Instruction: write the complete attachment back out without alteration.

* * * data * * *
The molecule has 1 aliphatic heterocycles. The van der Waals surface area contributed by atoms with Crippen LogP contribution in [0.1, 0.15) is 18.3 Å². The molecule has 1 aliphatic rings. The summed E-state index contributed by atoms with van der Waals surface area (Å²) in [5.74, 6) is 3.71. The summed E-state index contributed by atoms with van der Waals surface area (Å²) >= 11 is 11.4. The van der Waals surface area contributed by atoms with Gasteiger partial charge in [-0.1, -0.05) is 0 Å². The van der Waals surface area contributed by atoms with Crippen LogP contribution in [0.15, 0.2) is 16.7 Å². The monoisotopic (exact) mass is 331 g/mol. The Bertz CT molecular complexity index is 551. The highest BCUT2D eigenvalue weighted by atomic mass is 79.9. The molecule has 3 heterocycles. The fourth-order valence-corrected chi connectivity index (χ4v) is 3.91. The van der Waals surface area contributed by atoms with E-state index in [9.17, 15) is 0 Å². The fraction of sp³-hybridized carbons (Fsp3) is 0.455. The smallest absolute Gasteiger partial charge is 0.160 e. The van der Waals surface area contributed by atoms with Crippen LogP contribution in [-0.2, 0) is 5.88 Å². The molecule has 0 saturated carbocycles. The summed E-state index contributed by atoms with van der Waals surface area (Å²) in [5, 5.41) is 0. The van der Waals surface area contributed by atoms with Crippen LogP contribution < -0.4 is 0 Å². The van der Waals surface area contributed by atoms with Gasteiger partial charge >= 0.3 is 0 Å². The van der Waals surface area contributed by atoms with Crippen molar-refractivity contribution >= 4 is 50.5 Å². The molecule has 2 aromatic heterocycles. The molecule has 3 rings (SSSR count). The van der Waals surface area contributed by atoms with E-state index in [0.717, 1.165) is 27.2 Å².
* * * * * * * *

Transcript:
The molecule has 1 aliphatic heterocycles. The van der Waals surface area contributed by atoms with Crippen LogP contribution in [0.1, 0.15) is 18.3 Å². The molecule has 1 aliphatic rings. The summed E-state index contributed by atoms with van der Waals surface area (Å²) in [5.74, 6) is 3.71. The summed E-state index contributed by atoms with van der Waals surface area (Å²) >= 11 is 11.4. The van der Waals surface area contributed by atoms with Gasteiger partial charge in [-0.1, -0.05) is 0 Å². The van der Waals surface area contributed by atoms with Crippen LogP contribution in [0.15, 0.2) is 16.7 Å². The monoisotopic (exact) mass is 331 g/mol. The Bertz CT molecular complexity index is 551. The highest BCUT2D eigenvalue weighted by atomic mass is 79.9. The molecule has 3 heterocycles. The fourth-order valence-corrected chi connectivity index (χ4v) is 3.91. The van der Waals surface area contributed by atoms with E-state index in [9.17, 15) is 0 Å². The fraction of sp³-hybridized carbons (Fsp3) is 0.455. The smallest absolute Gasteiger partial charge is 0.160 e. The van der Waals surface area contributed by atoms with Crippen LogP contribution in [-0.2, 0) is 5.88 Å². The molecule has 0 saturated carbocycles. The summed E-state index contributed by atoms with van der Waals surface area (Å²) in [5, 5.41) is 0. The van der Waals surface area contributed by atoms with Crippen LogP contribution < -0.4 is 0 Å². The van der Waals surface area contributed by atoms with Gasteiger partial charge >= 0.3 is 0 Å². The van der Waals surface area contributed by atoms with Crippen molar-refractivity contribution >= 4 is 50.5 Å². The molecule has 2 aromatic heterocycles. The molecule has 3 rings (SSSR count). The van der Waals surface area contributed by atoms with E-state index in [0.717, 1.165) is 27.2 Å².